As most of you are no doubt aware, this title is about excitement and intensity over credible storytelling which is pretty hypocritical for a game that harps on about being realistic.

What’s realistic about hopping on a conveniently placed snowmobile, jumping over a 50 ft cavernous gorge into a helicopter?

Or airport security not noticing armed terrorists and letting them kill tonnes of innocent civilians?

Did someone say controversy for the sake of controversy!?

Sigh.


Luigi’s Mansion – As a launch title for the GameCube I expected more from this game.

While I was suitably impressed that Ninrendo had the balls to divert the attention away from Mario for a change, I couldn’t help feeling that I had been short changed.

The game starts with Luigi winning a mansion (in a competition, that he didn't enter but we'll ignore that)and claiming his prize, he decides to meet Mario there - basically the equivalent of responding to those emails from a random Nigerian prince, asking for your bank details.

Essentially, Luigi is a freaking idiot.

Luigi discovers that Mario is missing and a crazy inventor wielding a vacuum cleaner saves him from the mansion’s ghosts. Luigi then has to locate Mario whilst sucking up ghosts in his vacuum cleaner, like a child pretending to be a Ghostbuster.

After roaming the halls for what feels like an eternity, he eventually defeats King Boo and finds Mario trapped in a portrait (Ghostbusters 2?!).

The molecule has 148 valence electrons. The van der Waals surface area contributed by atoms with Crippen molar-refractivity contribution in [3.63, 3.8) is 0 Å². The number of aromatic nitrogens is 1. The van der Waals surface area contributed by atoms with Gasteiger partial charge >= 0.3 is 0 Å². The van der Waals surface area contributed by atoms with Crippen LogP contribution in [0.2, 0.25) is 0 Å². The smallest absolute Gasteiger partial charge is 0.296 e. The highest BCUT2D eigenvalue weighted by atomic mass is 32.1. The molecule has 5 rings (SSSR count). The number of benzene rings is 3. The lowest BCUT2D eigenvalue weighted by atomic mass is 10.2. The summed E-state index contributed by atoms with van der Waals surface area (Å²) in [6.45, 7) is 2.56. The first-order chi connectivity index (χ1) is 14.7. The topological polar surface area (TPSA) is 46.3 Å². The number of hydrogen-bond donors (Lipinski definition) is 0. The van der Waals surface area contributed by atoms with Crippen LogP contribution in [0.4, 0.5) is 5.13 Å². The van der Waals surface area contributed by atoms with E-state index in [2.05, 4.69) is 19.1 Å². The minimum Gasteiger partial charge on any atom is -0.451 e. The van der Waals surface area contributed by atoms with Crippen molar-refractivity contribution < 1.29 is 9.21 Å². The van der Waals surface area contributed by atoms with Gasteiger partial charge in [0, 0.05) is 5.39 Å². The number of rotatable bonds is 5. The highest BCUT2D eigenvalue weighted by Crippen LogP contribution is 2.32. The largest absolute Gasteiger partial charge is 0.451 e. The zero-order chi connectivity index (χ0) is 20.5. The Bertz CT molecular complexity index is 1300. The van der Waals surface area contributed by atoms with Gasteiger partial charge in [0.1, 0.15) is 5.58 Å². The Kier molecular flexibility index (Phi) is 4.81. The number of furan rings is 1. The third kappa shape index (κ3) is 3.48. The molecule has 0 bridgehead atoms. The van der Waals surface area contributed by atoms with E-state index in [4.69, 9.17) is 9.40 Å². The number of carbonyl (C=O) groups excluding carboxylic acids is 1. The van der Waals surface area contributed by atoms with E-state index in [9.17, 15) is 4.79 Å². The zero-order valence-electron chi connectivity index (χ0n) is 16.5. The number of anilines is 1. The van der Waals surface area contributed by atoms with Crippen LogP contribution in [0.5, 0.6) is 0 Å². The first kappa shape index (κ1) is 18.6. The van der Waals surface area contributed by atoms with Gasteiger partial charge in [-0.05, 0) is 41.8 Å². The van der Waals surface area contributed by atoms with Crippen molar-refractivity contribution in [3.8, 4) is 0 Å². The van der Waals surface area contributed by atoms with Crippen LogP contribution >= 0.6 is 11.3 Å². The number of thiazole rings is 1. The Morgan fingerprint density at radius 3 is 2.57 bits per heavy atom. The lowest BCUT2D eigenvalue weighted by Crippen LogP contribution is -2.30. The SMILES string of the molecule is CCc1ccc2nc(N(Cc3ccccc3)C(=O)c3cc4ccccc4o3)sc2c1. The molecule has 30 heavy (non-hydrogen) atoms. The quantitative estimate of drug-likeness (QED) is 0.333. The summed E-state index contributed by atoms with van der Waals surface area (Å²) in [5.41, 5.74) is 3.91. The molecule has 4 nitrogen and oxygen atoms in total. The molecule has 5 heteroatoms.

With a repetitive score, irritating sound effects and tedious level design, it was a bit of a misfire.


The House of the Dead – The classic light gun arcade shooter starring Thomas Rogan and “G” (seriously, they gave one main character a first and second name but ran out of ideas and settled with one letter for the other) is probably the worst offender, as it takes the basic Frankenstein/Mad Scientist story and lobotomises it down to its crude base elements.

This game continually throws immense amounts of beasts at you, so you inevitably feed the machine your coins desperately trying to kill that one annoying jumpy thing in the corridor but any time you get to a plot element, it’s a string of poor dialoguing: "We've got to get over there." "Why?" ... "Does it matter?"

And if you’re thinking to yourself, “Hey Emma-Jane, I think your confusing sub par voice acting with lacklustre story, House of the Dead is okay” well, don’t give me that crap – you skipped the story just like everyone else did.

Some games try way too hard to impress us with a bombardment of over the top action sequences but often this is simply a method to distract you from the convoluted storyline and bizarre character motivations.

Most of the time this appears to work, submerging our minds in pretty graphics and speedy pacing, we begin to dismiss the story or simply accept the poor excuse for one, staring off into the middle-distance in some drunken stupor where everything is juuuust fine... up until someone asks you to explain the plot - at which point you sober up with the worst hangover.


Surveying your surroundings, you look at the pile of random objects burning in the middle of the room, the small collection of geese running around and notice that you appear to be wearing a giant Christmas cracker on your head.

Shrugging your shoulders, all you can say is, "The story's not important."